- Same black costs as equivalent mono printer
- Good quality prints and copies
- Low purchase price
- Slow colour print
- Low-yield cartridges
- High running costs
Review Price £211.00
Design and Features
Colour laser printers have been eclipsed in the last year or so by colour LED devices, but HP is fighting back with the snappily-named LaserJet Pro 100 Color MFP M175a. This device uses a tried and trusted colour laser engine, but should it be tried, tested and ultimately rejected as too slow?
The thing is, this is a carousel-based colour laser engine, which means that when printing colour, it builds up the page image by creating four part-images, one for each colour, on the photoconductor drum, before transferring the complete image to the paper. This can take up to four times as long as printing a black-only page, but the way around it is to have a fast enough engine that even one quarter-speed colour pages are still fast enough.
This all-black cased machine has a surprisingly small footprint and is reasonably low to the desk, too. Its 35-sheet Automatic Document Feeder (ADF) sits on top of its A4 flatbed scanner, with completed pages exiting just below.
There's a flip-out paper support with a pop-up end-stop which increases the depth of the machine, but no further than the 150-sheet, fixed paper tray. It's a shame this tray has no cover, as it leaves the paper stack susceptible to dust and spillages. There's no second paper tray option, either, for those who need to expand its paper handling capacity.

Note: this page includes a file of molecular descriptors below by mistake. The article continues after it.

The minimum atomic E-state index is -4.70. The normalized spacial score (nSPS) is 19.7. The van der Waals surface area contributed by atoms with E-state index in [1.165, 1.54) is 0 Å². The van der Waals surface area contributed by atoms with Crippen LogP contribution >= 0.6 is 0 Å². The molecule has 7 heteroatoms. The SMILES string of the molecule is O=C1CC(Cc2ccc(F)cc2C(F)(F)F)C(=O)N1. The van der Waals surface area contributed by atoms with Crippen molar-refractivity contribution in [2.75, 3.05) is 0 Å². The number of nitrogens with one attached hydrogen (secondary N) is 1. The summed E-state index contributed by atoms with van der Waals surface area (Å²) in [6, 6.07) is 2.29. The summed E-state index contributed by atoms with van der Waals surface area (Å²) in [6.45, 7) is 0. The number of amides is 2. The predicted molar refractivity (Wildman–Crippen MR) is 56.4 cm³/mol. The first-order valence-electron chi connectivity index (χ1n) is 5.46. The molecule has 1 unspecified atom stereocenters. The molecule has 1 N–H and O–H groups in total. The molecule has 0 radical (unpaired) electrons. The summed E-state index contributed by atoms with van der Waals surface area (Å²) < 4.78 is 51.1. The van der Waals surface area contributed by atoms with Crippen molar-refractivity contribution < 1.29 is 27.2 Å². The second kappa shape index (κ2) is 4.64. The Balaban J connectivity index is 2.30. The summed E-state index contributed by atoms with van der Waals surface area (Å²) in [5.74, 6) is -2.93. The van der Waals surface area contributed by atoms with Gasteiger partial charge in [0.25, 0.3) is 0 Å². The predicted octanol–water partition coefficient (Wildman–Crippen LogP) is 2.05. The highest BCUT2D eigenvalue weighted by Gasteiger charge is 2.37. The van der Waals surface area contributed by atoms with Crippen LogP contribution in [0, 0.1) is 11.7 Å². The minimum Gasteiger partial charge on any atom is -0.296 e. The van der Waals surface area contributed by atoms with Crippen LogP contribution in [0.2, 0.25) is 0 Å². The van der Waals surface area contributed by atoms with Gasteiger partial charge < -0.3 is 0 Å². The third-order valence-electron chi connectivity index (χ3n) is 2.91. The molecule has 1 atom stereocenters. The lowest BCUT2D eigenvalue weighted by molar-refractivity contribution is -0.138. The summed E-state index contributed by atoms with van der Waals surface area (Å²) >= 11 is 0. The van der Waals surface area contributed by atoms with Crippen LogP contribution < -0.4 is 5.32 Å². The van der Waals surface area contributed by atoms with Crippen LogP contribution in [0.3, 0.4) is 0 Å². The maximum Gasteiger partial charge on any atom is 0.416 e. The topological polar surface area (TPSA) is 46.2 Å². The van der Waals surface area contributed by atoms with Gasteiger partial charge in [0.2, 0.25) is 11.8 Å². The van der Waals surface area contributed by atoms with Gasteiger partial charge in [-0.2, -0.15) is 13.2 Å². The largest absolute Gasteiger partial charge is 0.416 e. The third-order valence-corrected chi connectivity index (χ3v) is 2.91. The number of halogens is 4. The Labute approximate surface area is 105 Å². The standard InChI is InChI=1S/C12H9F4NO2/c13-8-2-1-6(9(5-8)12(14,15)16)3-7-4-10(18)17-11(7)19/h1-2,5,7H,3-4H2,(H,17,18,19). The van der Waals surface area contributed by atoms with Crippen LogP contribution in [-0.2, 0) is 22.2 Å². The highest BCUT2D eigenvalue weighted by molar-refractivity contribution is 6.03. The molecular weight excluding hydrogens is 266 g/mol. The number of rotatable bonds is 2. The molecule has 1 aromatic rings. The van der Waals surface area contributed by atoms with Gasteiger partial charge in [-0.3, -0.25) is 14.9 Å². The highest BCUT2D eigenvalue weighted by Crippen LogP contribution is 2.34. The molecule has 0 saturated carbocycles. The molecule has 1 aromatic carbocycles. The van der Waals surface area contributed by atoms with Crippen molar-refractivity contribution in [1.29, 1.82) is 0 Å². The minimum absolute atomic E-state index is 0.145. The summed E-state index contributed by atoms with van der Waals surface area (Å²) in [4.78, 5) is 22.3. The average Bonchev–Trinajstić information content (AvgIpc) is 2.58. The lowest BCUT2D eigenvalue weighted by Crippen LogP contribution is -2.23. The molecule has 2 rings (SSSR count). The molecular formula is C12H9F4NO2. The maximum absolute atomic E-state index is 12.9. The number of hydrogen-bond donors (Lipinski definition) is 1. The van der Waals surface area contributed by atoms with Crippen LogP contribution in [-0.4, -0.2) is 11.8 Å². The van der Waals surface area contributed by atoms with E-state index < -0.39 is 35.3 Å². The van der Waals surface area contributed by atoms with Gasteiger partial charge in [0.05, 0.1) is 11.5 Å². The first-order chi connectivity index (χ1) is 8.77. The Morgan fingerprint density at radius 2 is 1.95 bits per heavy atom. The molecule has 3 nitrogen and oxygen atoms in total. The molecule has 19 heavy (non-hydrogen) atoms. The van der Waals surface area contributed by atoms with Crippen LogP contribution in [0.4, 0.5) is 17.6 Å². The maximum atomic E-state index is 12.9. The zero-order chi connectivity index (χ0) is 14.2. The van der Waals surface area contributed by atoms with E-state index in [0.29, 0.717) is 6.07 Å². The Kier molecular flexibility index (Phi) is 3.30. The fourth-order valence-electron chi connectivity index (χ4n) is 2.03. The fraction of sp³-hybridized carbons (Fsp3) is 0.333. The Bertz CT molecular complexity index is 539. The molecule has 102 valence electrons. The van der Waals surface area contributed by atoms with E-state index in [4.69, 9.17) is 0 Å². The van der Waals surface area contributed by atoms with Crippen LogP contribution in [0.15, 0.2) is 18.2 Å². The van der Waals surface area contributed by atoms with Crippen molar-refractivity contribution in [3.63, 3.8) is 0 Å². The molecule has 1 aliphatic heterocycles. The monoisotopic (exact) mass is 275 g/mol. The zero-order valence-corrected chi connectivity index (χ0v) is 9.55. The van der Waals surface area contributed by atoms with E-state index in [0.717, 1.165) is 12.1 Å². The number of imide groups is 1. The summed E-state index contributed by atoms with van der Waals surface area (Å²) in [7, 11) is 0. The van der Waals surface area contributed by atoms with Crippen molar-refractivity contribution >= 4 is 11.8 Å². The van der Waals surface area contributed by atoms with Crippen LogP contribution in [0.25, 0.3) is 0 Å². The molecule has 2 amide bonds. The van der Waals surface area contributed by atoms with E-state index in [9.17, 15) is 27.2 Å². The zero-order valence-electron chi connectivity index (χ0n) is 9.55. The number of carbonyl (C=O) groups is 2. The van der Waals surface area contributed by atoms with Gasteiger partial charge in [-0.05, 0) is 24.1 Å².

The tall, narrow control panel hinges out from the left of the laser engine and may be locked in any of four positions. The 2-line by 16-character LCD display is backlit and as well as the standard controls for starting and stopping tasks, navigating the machine's menus and selecting the number of copies, there's a special button for rotating the carousel, so you can access any of the four toner cartridges.
These, and the separate drum unit, which slides out from the front of the machine, are the only consumables and are easy to get at, though with rather low yields for a SOHO device.
This version of the printer has only a USB data connection, but there is a separate model which also offers cabled and wireless networking, too. Software support includes a copy of ReadIRIS Pro 12, a fine OCR application, as well as HP's own scan and print drivers.